The Wall

Last night I hit the wall. It’s a marathoner term, from what I know about it. Sometime during the race the runner hits the wall and it is a tremendous struggle for them to overcome it, but when they do they are golden for another 5K.

There is a wall for Chronic Pain sufferers, and you hit it at your breaking point, when the pain is just too damn much, and you don’t know how to approach it any longer.

I hit the wall this morning at around 4:00 when I still hadn’t fallen asleep and was both exhausted, alert, and more than anything else, in pain.

There was no reason to hit the wall this morning. My pain was at an 8, fairly average for me, but there was a sensation of discomfort that accompanied it that was far more unfamiliar to me. I felt as if my sides were being squeezed by an ill prepared black market organ dealer who figured my kidneys were just the best. The pressure in my lower spine was amazing. Not like “Wow, you just ate that entire cow in one sitting” amazing. More like “Wow, so this is what insanity feels like balloon animal pillow salt” amazing.

I should have figured I was approaching the wall. The last two weeks have been awful for pain. I haven’t been sleeping and my morphine intake has increased to a level that would impress even the most troubled 1950’s Hollywood Starlet. Despite that the pain has remained, and it’s been a struggle to make sense of it.

When I hit the wall at around 4:00 a.m. I knew that I had a decision to make. You see, the wall is almost wholly psychological. Oh sure, it’s a product of chronic pain and from the impact that has pain has on your psyche, but the wall isn’t there just because  of the pain. The wall exists because the CP sufferer has hit their capacity for indulging this annoying aspect of their life. It is like a fork in the road. You can either go down the left path which may or may not consist of trees made out of scorpions, or you can go down the right path. There is nothing down the right path. It is unwritten, not yet drawn. The smart thing to do when you hit that wall or that fork, whichever metaphor you prefer, is to take the right path. The right path takes you back a few feet, to a part of your journey in suffering that you’ve already experienced.

Because, despite what you are told, that’s what chronic pain is like. It’s cyclical. Unlike the circle of poverty or violence or drug abuse, there is no way out of the circle of chronic pain. You get trapped in it, and when you reach what you think is your breaking point you make the decision to go back and start the cycle again because, quite frankly, chronic pain is still better than scorpion trees.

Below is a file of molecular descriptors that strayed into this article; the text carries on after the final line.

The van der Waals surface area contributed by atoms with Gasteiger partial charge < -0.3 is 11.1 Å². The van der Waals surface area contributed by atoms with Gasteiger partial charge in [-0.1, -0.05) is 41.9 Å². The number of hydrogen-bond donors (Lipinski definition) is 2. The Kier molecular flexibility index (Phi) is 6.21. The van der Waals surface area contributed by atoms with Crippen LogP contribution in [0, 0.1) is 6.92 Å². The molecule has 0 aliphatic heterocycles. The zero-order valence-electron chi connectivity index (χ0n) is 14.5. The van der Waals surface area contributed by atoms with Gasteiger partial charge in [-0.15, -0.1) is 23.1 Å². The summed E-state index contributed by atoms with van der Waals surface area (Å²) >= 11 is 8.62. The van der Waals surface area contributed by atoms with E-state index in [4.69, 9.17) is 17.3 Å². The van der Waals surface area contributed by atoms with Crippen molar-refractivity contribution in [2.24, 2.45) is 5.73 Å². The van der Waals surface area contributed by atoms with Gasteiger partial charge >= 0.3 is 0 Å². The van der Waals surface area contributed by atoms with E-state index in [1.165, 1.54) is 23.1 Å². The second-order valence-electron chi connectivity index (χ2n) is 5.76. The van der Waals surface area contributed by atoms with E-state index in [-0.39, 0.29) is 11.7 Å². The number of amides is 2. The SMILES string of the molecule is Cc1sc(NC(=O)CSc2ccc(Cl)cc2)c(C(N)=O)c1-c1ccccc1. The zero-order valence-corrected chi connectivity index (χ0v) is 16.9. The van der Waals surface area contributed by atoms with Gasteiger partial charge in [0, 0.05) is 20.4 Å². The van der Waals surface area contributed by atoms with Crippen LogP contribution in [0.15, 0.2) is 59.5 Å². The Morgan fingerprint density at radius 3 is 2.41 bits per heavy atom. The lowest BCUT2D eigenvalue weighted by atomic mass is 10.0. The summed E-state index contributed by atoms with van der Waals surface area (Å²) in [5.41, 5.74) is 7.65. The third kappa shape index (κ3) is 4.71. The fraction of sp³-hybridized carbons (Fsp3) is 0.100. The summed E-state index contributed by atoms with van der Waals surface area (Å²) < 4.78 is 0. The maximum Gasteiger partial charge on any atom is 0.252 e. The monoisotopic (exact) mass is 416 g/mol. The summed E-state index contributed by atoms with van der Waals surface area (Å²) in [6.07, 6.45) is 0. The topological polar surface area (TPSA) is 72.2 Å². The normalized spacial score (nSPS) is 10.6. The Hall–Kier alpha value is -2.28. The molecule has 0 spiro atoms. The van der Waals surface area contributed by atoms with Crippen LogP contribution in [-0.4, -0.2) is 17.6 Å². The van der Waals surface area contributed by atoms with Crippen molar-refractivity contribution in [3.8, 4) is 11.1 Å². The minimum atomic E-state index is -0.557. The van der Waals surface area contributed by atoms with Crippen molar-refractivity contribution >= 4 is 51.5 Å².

But make no mistake about it, repeating the cycle is hard. That wall that you hit is looming over you, threatening to tip and crush you at a moments notice. At least that’s how I felt. You cry about, and feel sorry for yourself. You wish life was better, than you had the energy to do the things you loved because that’s what you were taught. That’s how you get ahead in the circle, by living life on your terms. You hit that wall and suddenly you’re zapped of all energy, hope, and resilience. All you have is your useless body, constantly betraying you as neurons fire off and make you feel as if you are hardly human.

I mean, shit, the wall is total balls. If I were to describe the wall in several words I can guarantee you there would be a hell of a lot of swears included.

Fuck the wall. And, heck, just to make it clear, screw you, chronic pain, you ass hat.

So, what do you do when the wall is looming over you?

You cry. You pity yourself for a little bit. You take a couple days even though you have things to do and assignments to hand in and expectations are weighing heavy over you. That’s all.

I didn’t go to school today even though I had a presentation in art. I couldn’t. Usually Alex can convince me to get out of bed, but the pain and the sadness and this strange sense of hopelessness was too much. I don’t care much for it, but I also know that this whole Polly Anna attitude isn’t sustainable. Even Polly Anna had a bad day every so often. She had her own walls to face.

Tomorrow will be a better day, but for now I’m just going to lean against this wall and let myself rest.

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